Writing Bad Checks can Cause Problems
Writing bad checks can cause a variety of different problems for you. You’re likely to pay significant fees, you may lose the ability to write checks in the future, you risk legal issues, and your credit can suffer. If you’re thinking about writing a check that you don’t have funds for, learn what can go wrong. If you’ve already paid with a bad check, see what you can do to avoid problems.
If you received a rubber check, see How Returned Checks Work. You’ll find out what caused the problem, how to solve it, and how to prevent it in the future.
What Is a Bad Check?
A bad check is a check that a check writer’s bank does not pay on. When you write a check, the payee (the person, business, or organization that you’re paying) typically deposits the check to their bank account or tries to cash it. That bank then submits the check to your bank — possibly very quickly, by converting it to an electronic check. At that point, your bank verifies if you have funds available in your account to complete the payment.
If you don’t have the funds available, you’re writing a bad check. Sometimes this is intentional: You know you don’t have the money, but you write the check anyway (which is a bad idea). In other cases, it’s an accident. There are several situations when you might reasonably believe you have money available:
- A payment you expected (like direct deposit from your job) did not hit your account.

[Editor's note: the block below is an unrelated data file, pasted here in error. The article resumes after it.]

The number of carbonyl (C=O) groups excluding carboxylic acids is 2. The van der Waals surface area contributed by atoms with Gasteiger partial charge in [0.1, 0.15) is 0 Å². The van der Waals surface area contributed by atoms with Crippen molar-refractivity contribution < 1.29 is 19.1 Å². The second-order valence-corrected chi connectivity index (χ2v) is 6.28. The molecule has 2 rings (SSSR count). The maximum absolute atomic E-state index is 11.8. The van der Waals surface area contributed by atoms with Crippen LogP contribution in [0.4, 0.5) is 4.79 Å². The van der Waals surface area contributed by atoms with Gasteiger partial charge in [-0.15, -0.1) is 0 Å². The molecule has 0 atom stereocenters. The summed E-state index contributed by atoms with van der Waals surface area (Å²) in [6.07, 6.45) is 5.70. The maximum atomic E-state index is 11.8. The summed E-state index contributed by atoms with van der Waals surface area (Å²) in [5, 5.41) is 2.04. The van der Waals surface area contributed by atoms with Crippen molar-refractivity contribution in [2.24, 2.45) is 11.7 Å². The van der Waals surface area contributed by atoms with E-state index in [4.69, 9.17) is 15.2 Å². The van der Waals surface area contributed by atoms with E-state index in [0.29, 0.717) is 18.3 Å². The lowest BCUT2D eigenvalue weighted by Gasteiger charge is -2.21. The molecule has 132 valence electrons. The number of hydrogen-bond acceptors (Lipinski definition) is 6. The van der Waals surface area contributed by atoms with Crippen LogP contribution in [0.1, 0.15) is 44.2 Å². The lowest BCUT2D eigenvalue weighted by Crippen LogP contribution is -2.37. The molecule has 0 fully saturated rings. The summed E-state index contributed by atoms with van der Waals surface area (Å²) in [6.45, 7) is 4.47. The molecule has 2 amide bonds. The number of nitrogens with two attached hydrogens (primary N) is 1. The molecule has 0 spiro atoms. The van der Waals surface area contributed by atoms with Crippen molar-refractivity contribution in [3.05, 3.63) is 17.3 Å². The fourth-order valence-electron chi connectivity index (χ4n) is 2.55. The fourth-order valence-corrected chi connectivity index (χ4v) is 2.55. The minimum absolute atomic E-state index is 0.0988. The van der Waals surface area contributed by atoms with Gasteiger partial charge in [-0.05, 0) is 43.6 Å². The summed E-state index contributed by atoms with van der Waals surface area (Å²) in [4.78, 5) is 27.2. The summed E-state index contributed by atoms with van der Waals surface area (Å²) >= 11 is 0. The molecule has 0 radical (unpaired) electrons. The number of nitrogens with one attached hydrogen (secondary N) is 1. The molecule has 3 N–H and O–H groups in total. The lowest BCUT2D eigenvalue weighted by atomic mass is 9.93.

- A deposit or payment to you has not yet cleared in your account.
- A purchase with your debit card created a hold in your account (possibly for more than you really spent).
- Somebody deposited a check that you wrote long ago but forgot about.
Whether it happens on purpose or by accident, the results are typically the same — assuming you don’t make a habit out of it. Repeatedly writing checks that bounce is a recipe for trouble.
So, what happens if you write a bad check?
Fees and Expenses
Bad checks can cost you money that you don’t have.
You usually pay a fee to whoever you wrote the check to (typically around $25), and that business or organization may refuse to accept your checks going forward. Your bank also charges fees for bad checks. They return the check to a business unpaid and ding you with a bounced check fee. Also known as insufficient funds fees, those charges are often around $35.
Your bank might decide to pay the check as a “courtesy” and charge overdraft fees (again, often around $35, or they may call it a loan and charge you interest). Learn more about How Overdraft Protection Plans Work.
If you’re keeping count, that’s at least two fees that you’re paying. There’s also a good chance that your payment (whatever you wrote the check for) will be considered “late,” so you could face late payment penalties as well.
Bad Check Databases
Another risk is that you’ll end up in a database of people who write bad checks. If that happens, banks might not allow you to open a checking account, and some merchants might not accept checks from you. ChexSystems is just one company that tracks bad checks, usually for financial institutions. Retailers also use check verification services to find out if they should accept your check at the checkout counter (before they let you walk out with merchandise).
Is it Illegal to Bounce Checks?